The last week in Guatemala we had a reflection with just our group. At the end everyone said what they like and appreciate about each of us. Almost everyone said that I am always happy and always in a good mood. A lot of people said this during this trip and it always makes me really happy. I am in general a really happy and positive person but before this gap year I had bad days and wasn't always in a good mood. The year before this gap year I didn't exactly know if I wanted to take a gap year or not because I was scared if I could handle it. After I applied and got accepted I had concerns about whether I would like it or not, if I would get really homesick, if the group was going to like me or if I would be able to handle the challenges. But then one day I was so excited to go on this trip and I promised myself: Jana, these are 9 months of your entire life.. this is such a short time and it's a gift to have this time for personal growth, so I will enjoy every single day of it!

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Overcoming Unforeseen Gap Year Challenges

My high school was located in south central Pennsylvania in a small town that no one had ever heard of. The town consisted of a Dollar General , a Subway, a handful of other restraunts, and a whole lot of cows. We liked to joke that we were in the middle of nowhere, until one day an administrator got fed up and told us that we were not in the middle of nowhere, but rather we were in the middle of everywhere.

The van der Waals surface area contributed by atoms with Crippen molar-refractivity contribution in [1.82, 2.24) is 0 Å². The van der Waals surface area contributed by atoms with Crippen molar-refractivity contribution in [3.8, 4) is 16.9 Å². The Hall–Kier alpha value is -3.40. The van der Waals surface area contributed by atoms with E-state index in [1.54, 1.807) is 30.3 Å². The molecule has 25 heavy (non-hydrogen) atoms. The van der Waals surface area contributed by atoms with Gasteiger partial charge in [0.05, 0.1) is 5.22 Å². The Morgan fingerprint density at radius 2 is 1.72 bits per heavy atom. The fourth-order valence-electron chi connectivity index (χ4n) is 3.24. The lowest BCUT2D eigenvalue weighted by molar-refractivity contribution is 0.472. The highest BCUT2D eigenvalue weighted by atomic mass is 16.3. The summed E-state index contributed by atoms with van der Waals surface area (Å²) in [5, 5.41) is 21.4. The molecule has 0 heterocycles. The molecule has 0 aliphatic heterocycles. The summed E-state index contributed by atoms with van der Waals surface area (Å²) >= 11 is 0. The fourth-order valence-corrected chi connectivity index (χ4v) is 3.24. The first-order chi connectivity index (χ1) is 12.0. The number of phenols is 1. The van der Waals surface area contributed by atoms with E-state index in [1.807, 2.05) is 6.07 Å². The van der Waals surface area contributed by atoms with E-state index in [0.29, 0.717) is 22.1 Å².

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Gaining Enlightenment on My Gap Year

I've always struggled with being wrong. But I think everyone does. No one likes to be told they're wrong, and I do things not to necessarily avoid being wrong, but at least to try being right. I read because I want to know more, I exercise and eat right (how I think is right, certainly I could be wrong) because I want to be healthier, I want to be a doctor because I want to be able to help people the most I can. I never knew that I could be wrong and swear I was right. I've been doing this my whole life, I've been wrong about so many things, I am wrong about so many things, and I will be wrong about so many more. But the one thing I swear to have right, is that being wrong is okay, better yet, it's a good thing. I always liked math in school, mostly because there was only one right answer, it was comforting for me knowing I was one of two possible outcomes, right or wrong. It was trepidation that kept me from embracing other subjects where I could be right in more ways than one, because I could also be wrong in so many more ways. It was a fear of being wrong that kept me from being right, I wanted a formula to follow to get me somewhere right, but life isn't like that. And it wasn't until I learned this, until I learned to be okay with being wrong, in every aspect of life, that I could finally begin to ask (answering comes later) myself some important questions. It's vital to embrace failure.